Redford plays Private Roy Loomis, the new man in a unit during the Korean War. He finds that combat isn't exactly what he expected, particularly in the frightening activities of Private Endore (John Saxon) who goes on near-psychotic binges of stalking and killing enemy soldiers. The commanding officer overlooks Endore's murderous behavior because he values the soldier's military cunning but Loomis opposes it, especially when Endore reveals his plans for a local Korean boy.
War Hunt was a low-budget quickie, taking just 15 days and $250,000 to make. Not only did that allow the filmmakers the freedom to explore an unconventional and controversial subject but the film itself turned out to be a fortuitous assignment for several future filmmakers. Redford, for instance, formed a friendship with fellow actor Sydney Pollack who later moved behind the camera, directing Redford in seven films. According to persistent rumors there were two other future directors on the set: Francis Ford Coppola (The Godfather, 1972) drove equipment trucks and Noel Black (Pretty Poison, 1969) did electrical work. Among the cast members, Tom Skerritt would go to Alien (1979), Gavin MacLeod to TV's McHale's Navy (1962-1964) and The Love Boat (1977-1986), and Anthony Ray to a busy producing career (such as The Rose, 1979). War Hunt did win an award at the Locarno International Film Festival and was chosen as one of the year's best English-language films by the National Board of Review.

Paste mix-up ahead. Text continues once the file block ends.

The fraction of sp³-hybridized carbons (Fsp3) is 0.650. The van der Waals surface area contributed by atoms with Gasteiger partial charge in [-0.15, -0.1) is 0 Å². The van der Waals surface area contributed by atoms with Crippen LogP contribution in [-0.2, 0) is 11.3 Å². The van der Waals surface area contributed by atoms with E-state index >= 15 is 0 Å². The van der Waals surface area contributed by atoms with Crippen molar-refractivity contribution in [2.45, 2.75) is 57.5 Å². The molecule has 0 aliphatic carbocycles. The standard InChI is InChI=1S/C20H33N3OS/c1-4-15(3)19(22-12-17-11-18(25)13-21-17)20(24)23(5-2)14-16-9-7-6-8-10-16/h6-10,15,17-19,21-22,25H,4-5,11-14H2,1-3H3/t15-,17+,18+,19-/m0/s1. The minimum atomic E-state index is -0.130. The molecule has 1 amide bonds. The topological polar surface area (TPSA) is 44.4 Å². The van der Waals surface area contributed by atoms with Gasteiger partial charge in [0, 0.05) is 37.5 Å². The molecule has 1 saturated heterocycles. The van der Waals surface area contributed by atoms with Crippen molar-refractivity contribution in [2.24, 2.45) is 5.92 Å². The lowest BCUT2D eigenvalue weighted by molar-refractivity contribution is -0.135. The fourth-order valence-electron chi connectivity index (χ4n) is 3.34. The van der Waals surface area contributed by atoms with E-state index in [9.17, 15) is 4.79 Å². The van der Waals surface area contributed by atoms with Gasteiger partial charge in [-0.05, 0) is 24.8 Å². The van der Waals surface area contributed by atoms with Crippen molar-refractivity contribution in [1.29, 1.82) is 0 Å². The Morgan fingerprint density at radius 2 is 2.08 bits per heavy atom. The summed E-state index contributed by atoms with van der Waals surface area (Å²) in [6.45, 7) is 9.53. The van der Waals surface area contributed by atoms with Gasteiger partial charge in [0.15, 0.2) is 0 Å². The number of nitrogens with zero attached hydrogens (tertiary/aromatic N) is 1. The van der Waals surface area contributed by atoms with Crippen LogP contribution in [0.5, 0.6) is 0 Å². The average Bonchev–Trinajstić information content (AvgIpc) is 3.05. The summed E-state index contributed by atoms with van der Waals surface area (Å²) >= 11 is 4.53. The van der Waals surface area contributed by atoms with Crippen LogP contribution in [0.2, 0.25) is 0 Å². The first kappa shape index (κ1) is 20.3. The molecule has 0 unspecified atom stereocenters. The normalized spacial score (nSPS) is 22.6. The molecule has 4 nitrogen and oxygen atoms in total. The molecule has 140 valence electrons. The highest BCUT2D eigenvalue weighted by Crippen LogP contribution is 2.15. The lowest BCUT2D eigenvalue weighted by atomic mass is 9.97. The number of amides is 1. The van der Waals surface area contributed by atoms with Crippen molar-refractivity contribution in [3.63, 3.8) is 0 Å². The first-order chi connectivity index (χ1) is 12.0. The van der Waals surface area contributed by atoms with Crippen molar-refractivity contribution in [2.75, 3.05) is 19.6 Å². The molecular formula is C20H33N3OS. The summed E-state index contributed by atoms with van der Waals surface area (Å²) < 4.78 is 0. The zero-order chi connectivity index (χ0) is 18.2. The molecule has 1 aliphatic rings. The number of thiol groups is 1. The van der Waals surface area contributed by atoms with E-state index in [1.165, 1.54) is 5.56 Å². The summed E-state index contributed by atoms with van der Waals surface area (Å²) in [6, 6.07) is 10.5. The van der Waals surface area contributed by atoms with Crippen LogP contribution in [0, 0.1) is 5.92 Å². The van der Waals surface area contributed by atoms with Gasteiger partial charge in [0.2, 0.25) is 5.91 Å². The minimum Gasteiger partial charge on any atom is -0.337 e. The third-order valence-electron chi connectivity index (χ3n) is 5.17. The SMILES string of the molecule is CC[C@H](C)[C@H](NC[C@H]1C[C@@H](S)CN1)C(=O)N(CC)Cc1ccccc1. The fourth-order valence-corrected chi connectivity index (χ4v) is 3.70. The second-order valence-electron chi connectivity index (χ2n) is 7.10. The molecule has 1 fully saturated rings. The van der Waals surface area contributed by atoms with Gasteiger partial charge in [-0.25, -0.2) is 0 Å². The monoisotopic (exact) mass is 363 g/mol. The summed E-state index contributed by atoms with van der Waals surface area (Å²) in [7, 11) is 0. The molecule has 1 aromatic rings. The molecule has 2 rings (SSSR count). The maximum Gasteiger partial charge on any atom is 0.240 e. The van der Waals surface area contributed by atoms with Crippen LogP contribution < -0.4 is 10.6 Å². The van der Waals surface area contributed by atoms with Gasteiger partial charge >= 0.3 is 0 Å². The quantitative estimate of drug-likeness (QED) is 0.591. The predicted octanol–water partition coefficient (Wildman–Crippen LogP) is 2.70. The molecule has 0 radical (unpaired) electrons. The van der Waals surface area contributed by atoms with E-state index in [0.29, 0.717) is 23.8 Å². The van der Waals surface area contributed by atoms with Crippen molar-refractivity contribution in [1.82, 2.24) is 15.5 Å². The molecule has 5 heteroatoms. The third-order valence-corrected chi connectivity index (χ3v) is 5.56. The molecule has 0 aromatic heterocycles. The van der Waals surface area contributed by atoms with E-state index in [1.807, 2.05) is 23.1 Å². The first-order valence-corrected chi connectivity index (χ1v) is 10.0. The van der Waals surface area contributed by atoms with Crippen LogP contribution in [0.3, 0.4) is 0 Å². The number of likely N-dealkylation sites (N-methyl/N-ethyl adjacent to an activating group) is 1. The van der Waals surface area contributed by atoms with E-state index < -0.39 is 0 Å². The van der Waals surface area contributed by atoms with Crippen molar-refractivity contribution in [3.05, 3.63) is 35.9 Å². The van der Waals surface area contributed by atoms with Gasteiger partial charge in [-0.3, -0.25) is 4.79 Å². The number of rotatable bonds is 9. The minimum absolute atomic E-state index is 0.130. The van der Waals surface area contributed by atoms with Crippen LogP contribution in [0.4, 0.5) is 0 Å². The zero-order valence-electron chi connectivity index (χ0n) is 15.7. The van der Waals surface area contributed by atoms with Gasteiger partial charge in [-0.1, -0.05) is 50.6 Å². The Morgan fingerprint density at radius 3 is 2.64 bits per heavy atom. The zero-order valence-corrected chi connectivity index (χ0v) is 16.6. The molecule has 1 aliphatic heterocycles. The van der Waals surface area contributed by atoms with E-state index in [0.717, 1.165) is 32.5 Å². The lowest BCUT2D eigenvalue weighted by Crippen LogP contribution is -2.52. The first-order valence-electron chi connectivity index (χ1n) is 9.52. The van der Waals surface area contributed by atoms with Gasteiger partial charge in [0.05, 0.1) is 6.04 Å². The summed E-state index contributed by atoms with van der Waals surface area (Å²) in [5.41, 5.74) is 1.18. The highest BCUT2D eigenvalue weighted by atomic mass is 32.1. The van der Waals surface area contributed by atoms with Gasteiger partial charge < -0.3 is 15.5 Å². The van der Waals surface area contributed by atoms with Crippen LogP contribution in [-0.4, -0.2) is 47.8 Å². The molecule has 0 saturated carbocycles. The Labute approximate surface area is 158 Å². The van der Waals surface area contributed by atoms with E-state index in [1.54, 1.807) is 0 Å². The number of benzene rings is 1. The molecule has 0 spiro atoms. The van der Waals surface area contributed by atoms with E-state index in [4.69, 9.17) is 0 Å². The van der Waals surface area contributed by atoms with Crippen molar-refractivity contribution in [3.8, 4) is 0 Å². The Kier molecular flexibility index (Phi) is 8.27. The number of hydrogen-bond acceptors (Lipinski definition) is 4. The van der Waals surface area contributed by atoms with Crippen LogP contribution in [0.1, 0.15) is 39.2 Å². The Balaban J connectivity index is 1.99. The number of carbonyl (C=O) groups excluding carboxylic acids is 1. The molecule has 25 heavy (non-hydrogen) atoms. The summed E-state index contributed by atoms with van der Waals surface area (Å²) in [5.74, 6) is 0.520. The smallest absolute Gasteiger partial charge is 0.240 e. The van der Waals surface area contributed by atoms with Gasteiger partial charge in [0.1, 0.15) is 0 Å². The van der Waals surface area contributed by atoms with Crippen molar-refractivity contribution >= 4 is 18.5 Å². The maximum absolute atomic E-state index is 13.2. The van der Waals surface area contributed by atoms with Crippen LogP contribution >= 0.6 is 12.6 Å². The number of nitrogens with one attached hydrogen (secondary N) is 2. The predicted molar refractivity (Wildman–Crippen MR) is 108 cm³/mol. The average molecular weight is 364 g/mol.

Even with such powerhouse talent much of the credit for War Hunt's success goes to director Denis Sanders. He started his wide-ranging career in 1955 with a Best Short Subject Oscar (with a second in 1970 for the documentary Czechoslovakia 1968) but really began his Hollywood career a few years later by co-writing the script for The Naked and the Dead (1958) with his brother. Sanders was fascinated by harsh subject matter which undoubtedly limited his commercial prospects but he still directed such films as the concert documentary Elvis: That's the Way It Is (1970), the Norman Vincent Peale biopic One Man's Way (1964), and Invasion of the B-Girls (1973), a favorite of film critic Roger Ebert (no joke).
Producer: Noel Black (assistant producer), Denis Sanders (co-producer), Terry Sanders
Director: Denis Sanders
Screenplay: Stanford Whitmore
Cinematography: Ted D. McCord
Film Editing: John Hoffman
Original Music: Bud Shank
Principal Cast: John Saxon (Private Raymond Endore), Robert Redford (Private Roy Loomis), Charles Aidman (Captain Wallace Pratt), Sydney Pollack (Sergeant Van Horn), Tommy Matsuda (Charlie),Gavin MacLeod (Private Crotty).
by Lang Thompson VIEW TCMDb ENTRY